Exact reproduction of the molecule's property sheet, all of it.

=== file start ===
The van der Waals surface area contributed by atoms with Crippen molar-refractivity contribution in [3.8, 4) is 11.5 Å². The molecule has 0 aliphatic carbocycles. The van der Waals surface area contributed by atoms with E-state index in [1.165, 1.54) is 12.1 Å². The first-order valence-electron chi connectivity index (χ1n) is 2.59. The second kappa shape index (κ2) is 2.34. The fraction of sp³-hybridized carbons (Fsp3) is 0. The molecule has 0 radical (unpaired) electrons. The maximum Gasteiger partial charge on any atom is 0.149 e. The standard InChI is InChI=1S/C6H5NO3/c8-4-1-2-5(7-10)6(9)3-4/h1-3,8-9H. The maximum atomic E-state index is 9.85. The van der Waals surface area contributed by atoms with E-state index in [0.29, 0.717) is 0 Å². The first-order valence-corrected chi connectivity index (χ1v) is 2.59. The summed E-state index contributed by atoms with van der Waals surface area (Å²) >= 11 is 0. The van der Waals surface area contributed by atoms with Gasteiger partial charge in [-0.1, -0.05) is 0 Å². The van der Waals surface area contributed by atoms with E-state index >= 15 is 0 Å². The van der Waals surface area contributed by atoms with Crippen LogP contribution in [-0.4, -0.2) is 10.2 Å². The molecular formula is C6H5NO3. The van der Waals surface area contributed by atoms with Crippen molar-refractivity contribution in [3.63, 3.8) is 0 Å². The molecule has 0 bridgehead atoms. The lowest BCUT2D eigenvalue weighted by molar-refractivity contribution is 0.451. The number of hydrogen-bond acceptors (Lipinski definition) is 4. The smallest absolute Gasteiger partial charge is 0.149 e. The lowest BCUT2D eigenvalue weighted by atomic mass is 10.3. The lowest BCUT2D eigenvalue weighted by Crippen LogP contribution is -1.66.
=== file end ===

The van der Waals surface area contributed by atoms with Crippen molar-refractivity contribution in [3.8, 4) is 11.5 Å². The molecule has 0 aliphatic carbocycles. The van der Waals surface area contributed by atoms with E-state index in [1.165, 1.54) is 12.1 Å². The first-order valence-electron chi connectivity index (χ1n) is 2.59. The second kappa shape index (κ2) is 2.34. The fraction of sp³-hybridized carbons (Fsp3) is 0. The molecule has 0 radical (unpaired) electrons. The maximum Gasteiger partial charge on any atom is 0.149 e. The standard InChI is InChI=1S/C6H5NO3/c8-4-1-2-5(7-10)6(9)3-4/h1-3,8-9H. The maximum atomic E-state index is 9.85. The van der Waals surface area contributed by atoms with E-state index in [0.29, 0.717) is 0 Å². The first-order valence-corrected chi connectivity index (χ1v) is 2.59. The summed E-state index contributed by atoms with van der Waals surface area (Å²) >= 11 is 0. The van der Waals surface area contributed by atoms with Gasteiger partial charge in [-0.1, -0.05) is 0 Å². The van der Waals surface area contributed by atoms with E-state index >= 15 is 0 Å². The van der Waals surface area contributed by atoms with Crippen LogP contribution in [-0.4, -0.2) is 10.2 Å². The molecular formula is C6H5NO3. The van der Waals surface area contributed by atoms with Crippen molar-refractivity contribution in [3.63, 3.8) is 0 Å². The molecule has 0 bridgehead atoms. The lowest BCUT2D eigenvalue weighted by molar-refractivity contribution is 0.451. The number of hydrogen-bond acceptors (Lipinski definition) is 4. The smallest absolute Gasteiger partial charge is 0.149 e. The lowest BCUT2D eigenvalue weighted by atomic mass is 10.3. The lowest BCUT2D eigenvalue weighted by Crippen LogP contribution is -1.66.